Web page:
If you’re a golfer grown accustomed to the forgiving nature of perimeter-weighted cast irons, Mizuno has something truly new for you. Yes, that’s right; I said Mizuno. The company best known for its pure blades and muscle-back “player’s” irons has upped their game, and quite possibly yours, with the introduction of four new iron sets.
Mizuno has a well-deserved reputation for crafting beautiful forged irons for the better player; irons that promote “feel” and “workability,” rather than distance and forgiveness. Not all that long ago, Mizuno was the undisputed leader in the iron category on the PGA Tour, and while the company no longer holds that position, it has nothing to do with the quality of their clubs. Rather, other companies have improved the quality of their irons, while simultaneously throwing endorsement dollars at Tour players to play them. Tour players, having discovered the benefits of perimeter weighting, particularly among the longer irons, have gone to set compositions that combine hybrids and cavity back long irons with more traditional mid and short irons. That trend among all golfers is here, and it’s here to stay. Mizuno, maybe as much as any golf company, knows this.
Still, forged clubs have lagged behind their cast cousins in the attempt to offer “game improvement” features. This is primarily because of the nature of forging, which makes it more difficult to shift weight to the perimeter of the club. For those of you who don’t know the difference, forged irons are made by heating solid bars of mild carbon steel and then shaping them into form. Cast irons are constructed by heating stainless steel alloy until it liquefies, then pouring this liquid steel into molds. That makes it easier to shift weight to make cast irons more forgiving and easier to hit high in the air. As a result, those of us who follow such things still think of Mizuno, the premier maker of forged irons, as a club maker dedicated to the low handicap guy.
That should change with the recent introduction of the new Mizuno iron lines. Mizuno released four new iron sets in September, each geared to a different segment of the golfing population. In short, there is a set of irons here for every golfer of most any ability. From tour pro to high handicapper; Mizuno has a new iron for you.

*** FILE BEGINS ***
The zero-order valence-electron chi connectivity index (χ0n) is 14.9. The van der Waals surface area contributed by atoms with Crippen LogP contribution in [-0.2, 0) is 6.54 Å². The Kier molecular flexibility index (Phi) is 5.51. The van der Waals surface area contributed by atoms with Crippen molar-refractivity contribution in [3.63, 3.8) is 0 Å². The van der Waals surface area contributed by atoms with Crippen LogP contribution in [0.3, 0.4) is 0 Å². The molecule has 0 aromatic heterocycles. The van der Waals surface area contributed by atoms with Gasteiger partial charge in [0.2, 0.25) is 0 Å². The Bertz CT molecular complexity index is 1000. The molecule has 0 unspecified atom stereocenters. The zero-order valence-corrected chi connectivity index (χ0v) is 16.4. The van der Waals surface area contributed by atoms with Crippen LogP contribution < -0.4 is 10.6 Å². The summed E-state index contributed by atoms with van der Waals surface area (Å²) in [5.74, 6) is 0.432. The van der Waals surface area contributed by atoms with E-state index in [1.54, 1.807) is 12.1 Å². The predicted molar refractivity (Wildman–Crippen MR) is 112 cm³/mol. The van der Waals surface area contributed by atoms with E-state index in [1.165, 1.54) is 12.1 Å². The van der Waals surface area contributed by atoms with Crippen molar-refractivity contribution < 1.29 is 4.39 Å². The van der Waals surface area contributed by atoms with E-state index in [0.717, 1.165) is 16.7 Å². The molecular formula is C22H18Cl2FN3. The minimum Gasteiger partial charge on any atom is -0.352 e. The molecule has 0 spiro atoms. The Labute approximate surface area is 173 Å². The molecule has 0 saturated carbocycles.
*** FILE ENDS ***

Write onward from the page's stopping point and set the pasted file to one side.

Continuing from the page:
For the 10-28 handicap range, Mizuno’s new JPX-825™ is being touted by the company as its longest and most forgiving iron ever. These irons have a pocket cavity and thin face that offer a deep center of gravity (CG), maximum forgiveness and USGA- maximum COR (spring-like effect). They’re pretty to look at, easy to hit…and hot.
The JPX-825 Pro™ model is designed for handicaps between 6 and 18. These Grain Flow Forged™ irons offer attributes similar to the 825s, with a thinner top line and tour- design triple cut sole for added workability. PGA Tour pro Charles Howell III uses a mix of JPX longer irons with Mizuno MP scoring clubs.
For those who crave a player’s forged iron look, but need an assist with trajectory in the longer clubs, Mizuno has created the MP-H4, a brand new iron set directed at the 2-14 handicap player. This set is, in essence, three different iron designs. The 2 (yep, you can get one), 3 and 4 irons have hollow bodies with a forged face, neck and sole. The 5, 6 and 7 irons have a forged face and neck, but not a forged sole and the 8, 9 and wedges are traditional one-piece forgings. Without going into the rather complicated science behind this, suffice it to say that Mizuno claims the set is designed in this manner to optimize trajectory for low handicap players by precise placement of CG.
Finally, Mizuno also introduced the MP-64, based on direct input from Luke Donald. The company calls these irons a “player’s cavity” design and they are one-piece solid forgings utilizing Mizuno’s patented Grain Flow Forging™ process. These are targeted at the +2 to 10 handicap golfer, although I would suggest that if you’re closer to the 10 than the plus 2, you take a hard look first at the MP-H4s, or even the JPX-825 Pros. The new thing with these MPs is the Diamond Muscle Pad that flows with the varied cavities to optimize launch through the set.
You can get the full details, and the clubs, right here at DGW.